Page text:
Photographing Your Restaurant: Tips to Capturing the Food and Ambiance

Dining Area of the Building With No People

Crowds are gathering and restaurants are opening their doors again to welcome both new and familiar customers back into their dining rooms. Now is the chance to up your restaurant marketing with the help of photography to capture the art and ambiance of your spot. A survey revealed that 77% of customers will first review photos of the food at a restaurant before visiting. As the economy begins to open up and more locals and tourists begin venturing out of their homes again, ramping up your promotion efforts is vital. Find a photographer that will help capture exactly what you want to convey via food imagery and will help accomplish this by understanding your branding and story. Here are a few things to keep in mind for your restaurant photographer.

Create a Shot List

Young female photographer with photo camera sitting in cafe

This is something photographers are familiar with, but create a list of what items you want shot. A planned agenda will help your photographer accomplish your wants and helps to maximize everyone’s time. Consider creating your own agenda that puts a plan of action in place to focus on the priorities. Your shot list might look something as simple as:

  1. Menu items: 5 of the most popular dishes – what keeps your doors open
  2. Cocktails: mimosas at brunch, anyone? Or maybe you have a full bar you want to highlight – with a bartender(s) mixing up libations
  3. Dining area: create the setting that your guests will be able to see themselves in
  4. Patio: really, who doesn’t love a patio when the sun is shining?
  5. Staff: add the faces that keep your operations running – they’re the most important pieces to your restaurant!

What’s Your Story?

Woman Pouring Juice on Glass

Does your restaurant or ambiance capture a particular mood when customers walk in? How does the food present itself to your patrons? Know your brand to help your photographer set the tone. Brief your photographer on what your restaurant is all about and make a story out of it. If you don’t have one, get creative and have some fun! You may be surprised by the outcome of what your photographer was able to accomplish. Consider why you opened your restaurant in the first place and where you were when it all started.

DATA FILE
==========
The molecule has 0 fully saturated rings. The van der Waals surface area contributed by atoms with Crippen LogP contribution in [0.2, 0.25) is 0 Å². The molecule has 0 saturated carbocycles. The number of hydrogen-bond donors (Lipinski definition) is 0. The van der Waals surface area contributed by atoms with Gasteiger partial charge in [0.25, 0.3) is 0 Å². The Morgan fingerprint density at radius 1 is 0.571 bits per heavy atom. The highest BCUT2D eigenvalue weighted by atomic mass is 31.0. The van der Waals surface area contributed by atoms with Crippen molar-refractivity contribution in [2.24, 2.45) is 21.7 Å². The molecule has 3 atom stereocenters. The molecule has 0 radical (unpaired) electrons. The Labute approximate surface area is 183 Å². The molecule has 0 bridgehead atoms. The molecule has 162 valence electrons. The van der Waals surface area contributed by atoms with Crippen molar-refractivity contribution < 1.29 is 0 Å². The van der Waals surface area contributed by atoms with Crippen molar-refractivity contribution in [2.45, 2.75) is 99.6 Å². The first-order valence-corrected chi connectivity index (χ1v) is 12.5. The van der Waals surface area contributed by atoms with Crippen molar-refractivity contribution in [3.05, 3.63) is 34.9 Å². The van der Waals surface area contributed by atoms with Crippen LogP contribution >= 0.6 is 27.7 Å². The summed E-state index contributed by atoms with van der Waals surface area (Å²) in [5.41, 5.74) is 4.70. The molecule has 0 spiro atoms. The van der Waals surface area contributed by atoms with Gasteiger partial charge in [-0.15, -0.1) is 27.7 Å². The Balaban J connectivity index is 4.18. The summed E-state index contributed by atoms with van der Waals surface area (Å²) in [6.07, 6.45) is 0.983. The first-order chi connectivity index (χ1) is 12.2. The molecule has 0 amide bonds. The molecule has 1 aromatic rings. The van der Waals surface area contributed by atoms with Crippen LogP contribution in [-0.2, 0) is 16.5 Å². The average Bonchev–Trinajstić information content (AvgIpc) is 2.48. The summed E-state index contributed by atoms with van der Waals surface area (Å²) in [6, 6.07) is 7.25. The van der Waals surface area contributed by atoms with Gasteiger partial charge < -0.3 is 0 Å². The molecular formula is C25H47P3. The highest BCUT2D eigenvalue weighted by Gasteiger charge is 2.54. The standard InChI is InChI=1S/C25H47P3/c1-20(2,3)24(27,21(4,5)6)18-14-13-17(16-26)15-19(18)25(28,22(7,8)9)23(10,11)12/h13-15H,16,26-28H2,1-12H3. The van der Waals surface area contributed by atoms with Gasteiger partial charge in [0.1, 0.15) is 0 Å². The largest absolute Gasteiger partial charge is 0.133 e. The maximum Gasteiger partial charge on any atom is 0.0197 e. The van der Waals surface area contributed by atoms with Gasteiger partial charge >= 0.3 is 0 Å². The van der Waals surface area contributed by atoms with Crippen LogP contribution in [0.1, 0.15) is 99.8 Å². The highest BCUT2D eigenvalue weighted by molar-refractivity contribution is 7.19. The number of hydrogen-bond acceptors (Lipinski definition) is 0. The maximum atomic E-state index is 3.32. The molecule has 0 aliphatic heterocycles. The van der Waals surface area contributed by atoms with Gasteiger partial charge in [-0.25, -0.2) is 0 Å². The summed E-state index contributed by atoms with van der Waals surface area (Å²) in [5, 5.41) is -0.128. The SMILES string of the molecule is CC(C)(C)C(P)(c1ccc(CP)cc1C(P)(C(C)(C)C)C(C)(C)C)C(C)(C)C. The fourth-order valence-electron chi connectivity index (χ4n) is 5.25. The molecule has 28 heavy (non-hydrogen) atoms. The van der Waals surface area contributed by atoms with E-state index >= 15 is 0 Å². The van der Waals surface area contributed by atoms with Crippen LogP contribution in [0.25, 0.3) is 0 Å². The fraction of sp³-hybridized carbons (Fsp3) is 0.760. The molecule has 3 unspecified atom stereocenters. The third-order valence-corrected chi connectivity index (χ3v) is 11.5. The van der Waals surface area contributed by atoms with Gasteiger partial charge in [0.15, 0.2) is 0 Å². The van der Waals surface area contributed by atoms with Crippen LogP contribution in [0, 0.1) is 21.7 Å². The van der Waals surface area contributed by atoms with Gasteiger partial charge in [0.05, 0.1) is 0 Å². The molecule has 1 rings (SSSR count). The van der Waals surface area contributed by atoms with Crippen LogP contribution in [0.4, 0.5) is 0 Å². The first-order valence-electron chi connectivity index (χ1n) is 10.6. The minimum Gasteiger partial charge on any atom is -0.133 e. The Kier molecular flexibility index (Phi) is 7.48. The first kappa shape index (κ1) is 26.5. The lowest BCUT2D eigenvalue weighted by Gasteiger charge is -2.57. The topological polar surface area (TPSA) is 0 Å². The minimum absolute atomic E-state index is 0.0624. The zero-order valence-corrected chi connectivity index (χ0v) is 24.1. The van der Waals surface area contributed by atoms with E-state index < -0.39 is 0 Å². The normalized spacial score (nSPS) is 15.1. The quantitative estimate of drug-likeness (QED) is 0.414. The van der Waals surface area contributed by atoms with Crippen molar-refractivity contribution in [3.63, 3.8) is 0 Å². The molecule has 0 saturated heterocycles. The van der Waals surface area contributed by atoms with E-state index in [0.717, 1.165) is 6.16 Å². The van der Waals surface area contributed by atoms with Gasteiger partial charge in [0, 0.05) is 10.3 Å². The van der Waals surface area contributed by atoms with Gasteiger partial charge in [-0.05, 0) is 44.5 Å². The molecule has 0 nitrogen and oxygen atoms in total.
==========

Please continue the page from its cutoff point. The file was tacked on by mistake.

• What inspired you to open it?
  • What were some of the goals you had?
  • What family or friends were involved with the opening? 
  • How did you imagine your dream restaurant looking like?

Help your restaurant photographer understand their purpose at your location to give them a better direction. 

Tidy Up the Background

Empty Tables and Chairs

This one is a given when capturing the ambiance of your restaurant. Clear out any clutter that will distract diners from the interior. It’ll be difficult for your visitors to focus on the trendy dining room when there are still dirty plates sitting on one of the tables. Get some photos of each area of the restaurant. Cover the dining area to give your customers an idea of what their setting looks like and help them imagine themselves at your location. Your photographer may want a tabletop shot with some well-crafted dishes. Set aside the salt and pepper and utensils to clear out any angles at which the photographer is looking through.

The kitchen is where the magic happens and gathering some shots to see some of the masters at work will add some identity to the food you serve. See what the photographer can do and coordinate with your staff to set the scene. Depending on how busy your restaurant gets, either scheduling a time before, during or after might be the best so that the photographer doesn’t get in the way of the shuffling that goes on.